Lawyers from Winston & Strawn and Husch Blackwell delivered a $1 billion patent verdict for Monsanto Co. against rival DuPont, in a case that raised eyebrows among the intellectual property bar because it involved products in development and happened in a jurisdiction not known for being unduly friendly to plaintiffs.

A St. Louis jury returned the verdict on August 1, concluding that E.I. DuPont De Nemours and Co. and a subsidiary infringed Monsanto’s proprietary Roundup Ready herbicide-resistant technology for soybeans and corn.

Winston partner George Lombardi, the lead plaintiffs attorney in the case, declined comment. In a press release, Monsanto general counsel David Snively said the verdict underscored that DuPont’s “unauthorized use of the Roundup Ready technology was both deliberate and aimed at rescuing its own failed technology.”

DuPont’s lead lawyer, Leora Ben-Ami, a New York partner at Chicago’s Kirkland & Ellis, did not respond to a request for comment. Boies, Schiller & Flexner and St. Louis firms Haar & Woods and Lewis, Rice & Fingersh also represented DuPont.

DuPont general counsel Thomas Sager said in a formal statement that that the damages award was unjustified, particularly since the company never sold or intended to sell any of the seeds at issue.

In fact, he said, the evidence showed that Monsanto’s soybean patent was “invalid and unenforceable and that Monsanto intentionally deceived the United States Patent and Trademark Office on several occasions as it sought patent protection.”

He added: “Several aspects of Monsanto’s misconduct involving this patent, which were not tried in this case, will be presented to a different jury as part of DuPont’s antitrust and patent misuse case against Monsanto in September 2013.”

Monsanto sued DuPont and its DuPont Pioneer subsidiary in May 2009 seeking to stop the unlicensed combination of Monsanto’s proprietary herbicide-resistant soybeans and corn seeds with a DuPont product. According to Monsanto, it offered DuPont a license many times before and during the trial.

Independent legal experts noted that it was hard to assess Monsanto’s damages theory because all the relevant motions on damages, including the court’s rulings, were filed under seal.

“But what is interesting is that Monsanto got such a large award even though DuPont claims that it never sold a single accused product,” said Michael Albert, co-chairman of the litigation group at Boston-based Wolf, Greenfield & Sacks. “Monsanto’s theory appears to be that DuPont’s development efforts alone, though never actually resulting in a product being sold, caused a billion dollars’ worth of damages.”

What was known was that Monsanto claimed DuPont would reap $3 billion in revenue from the accused product between 2008 and the patent expiration date in 2014, Albert said. “Presumably, its argument was that DuPont would have been willing to pay $1 billion in licensing fees based on its anticipated $3 billion in profits,” and that Monsanto was entitled to that amount as a so-called “reasonable royalty.”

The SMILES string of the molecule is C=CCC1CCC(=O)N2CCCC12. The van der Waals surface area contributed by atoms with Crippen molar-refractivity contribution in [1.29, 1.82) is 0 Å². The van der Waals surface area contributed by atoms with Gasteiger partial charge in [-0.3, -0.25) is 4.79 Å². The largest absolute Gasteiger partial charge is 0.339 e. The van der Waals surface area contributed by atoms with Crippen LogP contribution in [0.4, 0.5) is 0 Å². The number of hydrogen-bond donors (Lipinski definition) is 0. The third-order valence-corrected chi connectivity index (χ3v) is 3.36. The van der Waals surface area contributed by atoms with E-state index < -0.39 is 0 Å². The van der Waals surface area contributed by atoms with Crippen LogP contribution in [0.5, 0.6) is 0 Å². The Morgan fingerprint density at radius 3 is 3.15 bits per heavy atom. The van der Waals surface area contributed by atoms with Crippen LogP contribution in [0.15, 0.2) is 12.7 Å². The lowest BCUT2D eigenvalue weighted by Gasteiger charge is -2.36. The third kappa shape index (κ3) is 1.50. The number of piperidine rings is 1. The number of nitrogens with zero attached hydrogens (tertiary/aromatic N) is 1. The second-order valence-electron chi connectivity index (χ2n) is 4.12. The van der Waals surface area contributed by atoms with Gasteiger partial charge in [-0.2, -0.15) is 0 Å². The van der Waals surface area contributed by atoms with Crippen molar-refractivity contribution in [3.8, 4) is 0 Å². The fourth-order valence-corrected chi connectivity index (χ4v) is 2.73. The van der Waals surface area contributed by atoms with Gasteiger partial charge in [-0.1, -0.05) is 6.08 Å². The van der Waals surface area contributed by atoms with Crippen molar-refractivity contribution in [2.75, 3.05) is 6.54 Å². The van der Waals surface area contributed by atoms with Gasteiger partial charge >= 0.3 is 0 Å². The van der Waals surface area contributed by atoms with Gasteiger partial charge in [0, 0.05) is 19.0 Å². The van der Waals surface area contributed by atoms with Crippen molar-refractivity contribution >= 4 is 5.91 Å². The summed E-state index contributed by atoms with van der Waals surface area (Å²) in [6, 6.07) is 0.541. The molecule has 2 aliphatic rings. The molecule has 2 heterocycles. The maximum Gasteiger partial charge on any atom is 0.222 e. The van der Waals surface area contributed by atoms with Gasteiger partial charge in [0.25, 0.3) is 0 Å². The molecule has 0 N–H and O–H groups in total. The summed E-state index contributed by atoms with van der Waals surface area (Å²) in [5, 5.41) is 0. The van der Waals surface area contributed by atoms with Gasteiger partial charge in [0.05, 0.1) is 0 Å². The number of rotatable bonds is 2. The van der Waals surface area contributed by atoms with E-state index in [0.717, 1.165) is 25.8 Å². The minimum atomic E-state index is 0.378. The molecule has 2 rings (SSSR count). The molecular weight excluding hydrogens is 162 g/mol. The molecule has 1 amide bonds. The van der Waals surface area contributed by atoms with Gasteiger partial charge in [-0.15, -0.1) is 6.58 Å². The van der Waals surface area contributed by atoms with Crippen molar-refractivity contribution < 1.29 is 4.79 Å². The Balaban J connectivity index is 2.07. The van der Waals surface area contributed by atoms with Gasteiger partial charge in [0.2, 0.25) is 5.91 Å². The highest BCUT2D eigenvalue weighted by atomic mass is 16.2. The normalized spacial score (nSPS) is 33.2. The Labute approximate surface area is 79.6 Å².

According to Monsanto spokesman Lee Quarles, “The jury determined its view of the damages based on the facts and testimony of damage experts in the case. Those facts and that expert’s testimony discussed a reasonable royalty calculation based on a hypothetical negotiation at the time of the infringement.”

The technology involved is somewhat harder to quantify than many other types of technology in patent cases, said Ed Reines, a partner in the Redwood Shores, Calif., office of Weil, Gotshal & Manges.

“Patent damages law is complicated in general and it is easier to apply to simple product sales,” Reines said. “When someone is selling widgets…it makes it a lot easier to calculate damages.”

The verdict was “unsurprising in these competitor-to-competitor patent lawsuits that used to dominate patent litigation,” said Tom Melsheimer, a Dallas partner at Fish & Richardson. “In a business like this, you can see the numbers getting into the hundreds of millions or billions of dollars. Anytime you have two big competitors suing each other for patent infringement, the monetary stakes are likely to be quite high.”

The Eastern District of Missouri “is not a noted hotbed for damages cases,” he added.

“It’s not part of the country people associate with large damages awards. It must have been a fairly convincing set of proof to convince a Midwestern jury like that to award those kinds of numbers.”

Cases with sky-high verdicts harder to settle, he said, “because the plaintiff has a very high value on their case and the defendant doesn’t want to pay anything near that.”

The independent lawyers agreed that the verdict’s size makes it a candidate for close scrutiny by the U.S. Court of Appeals for the Federal Circuit, which has picked apart and rejected some damages theories in the recent past.

“I would not be surprised if this case gets a very close look from the Federal Circuit as well, assuming the verdict is not modified by the district court in post-trial motions,” Albert said.

Sheri Qualters can be contacted at squalters@alm.com.